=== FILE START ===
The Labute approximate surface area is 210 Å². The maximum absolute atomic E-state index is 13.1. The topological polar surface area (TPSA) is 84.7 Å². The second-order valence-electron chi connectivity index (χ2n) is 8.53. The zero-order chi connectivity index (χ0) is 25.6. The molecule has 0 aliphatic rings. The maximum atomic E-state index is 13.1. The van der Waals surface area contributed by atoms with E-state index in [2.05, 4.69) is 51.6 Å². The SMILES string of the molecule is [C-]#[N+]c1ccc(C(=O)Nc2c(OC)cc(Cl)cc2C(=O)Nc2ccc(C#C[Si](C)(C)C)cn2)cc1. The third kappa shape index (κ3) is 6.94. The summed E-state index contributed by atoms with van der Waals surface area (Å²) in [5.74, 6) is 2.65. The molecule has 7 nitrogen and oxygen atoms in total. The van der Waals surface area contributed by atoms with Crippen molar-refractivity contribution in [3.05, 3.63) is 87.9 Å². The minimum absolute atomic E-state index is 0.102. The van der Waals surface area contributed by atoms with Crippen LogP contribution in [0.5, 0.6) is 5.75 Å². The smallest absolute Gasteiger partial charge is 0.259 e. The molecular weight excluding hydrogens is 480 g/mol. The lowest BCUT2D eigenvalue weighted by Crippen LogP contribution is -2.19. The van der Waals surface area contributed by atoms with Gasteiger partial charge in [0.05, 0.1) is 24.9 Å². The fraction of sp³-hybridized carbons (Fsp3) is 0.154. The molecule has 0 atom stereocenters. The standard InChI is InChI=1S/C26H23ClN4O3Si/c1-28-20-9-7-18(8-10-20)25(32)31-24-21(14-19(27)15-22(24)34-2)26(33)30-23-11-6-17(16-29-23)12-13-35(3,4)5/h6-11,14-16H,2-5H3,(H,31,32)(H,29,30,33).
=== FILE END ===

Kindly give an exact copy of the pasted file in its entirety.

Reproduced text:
The Labute approximate surface area is 210 Å². The maximum absolute atomic E-state index is 13.1. The topological polar surface area (TPSA) is 84.7 Å². The second-order valence-electron chi connectivity index (χ2n) is 8.53. The zero-order chi connectivity index (χ0) is 25.6. The molecule has 0 aliphatic rings. The maximum atomic E-state index is 13.1. The van der Waals surface area contributed by atoms with E-state index in [2.05, 4.69) is 51.6 Å². The SMILES string of the molecule is [C-]#[N+]c1ccc(C(=O)Nc2c(OC)cc(Cl)cc2C(=O)Nc2ccc(C#C[Si](C)(C)C)cn2)cc1. The third kappa shape index (κ3) is 6.94. The summed E-state index contributed by atoms with van der Waals surface area (Å²) in [5.74, 6) is 2.65. The molecule has 7 nitrogen and oxygen atoms in total. The van der Waals surface area contributed by atoms with Crippen molar-refractivity contribution in [3.05, 3.63) is 87.9 Å². The minimum absolute atomic E-state index is 0.102. The van der Waals surface area contributed by atoms with Crippen LogP contribution in [0.5, 0.6) is 5.75 Å². The smallest absolute Gasteiger partial charge is 0.259 e. The molecular weight excluding hydrogens is 480 g/mol. The lowest BCUT2D eigenvalue weighted by Crippen LogP contribution is -2.19. The van der Waals surface area contributed by atoms with Gasteiger partial charge in [0.05, 0.1) is 24.9 Å². The fraction of sp³-hybridized carbons (Fsp3) is 0.154. The molecule has 0 atom stereocenters. The standard InChI is InChI=1S/C26H23ClN4O3Si/c1-28-20-9-7-18(8-10-20)25(32)31-24-21(14-19(27)15-22(24)34-2)26(33)30-23-11-6-17(16-29-23)12-13-35(3,4)5/h6-11,14-16H,2-5H3,(H,31,32)(H,29,30,33).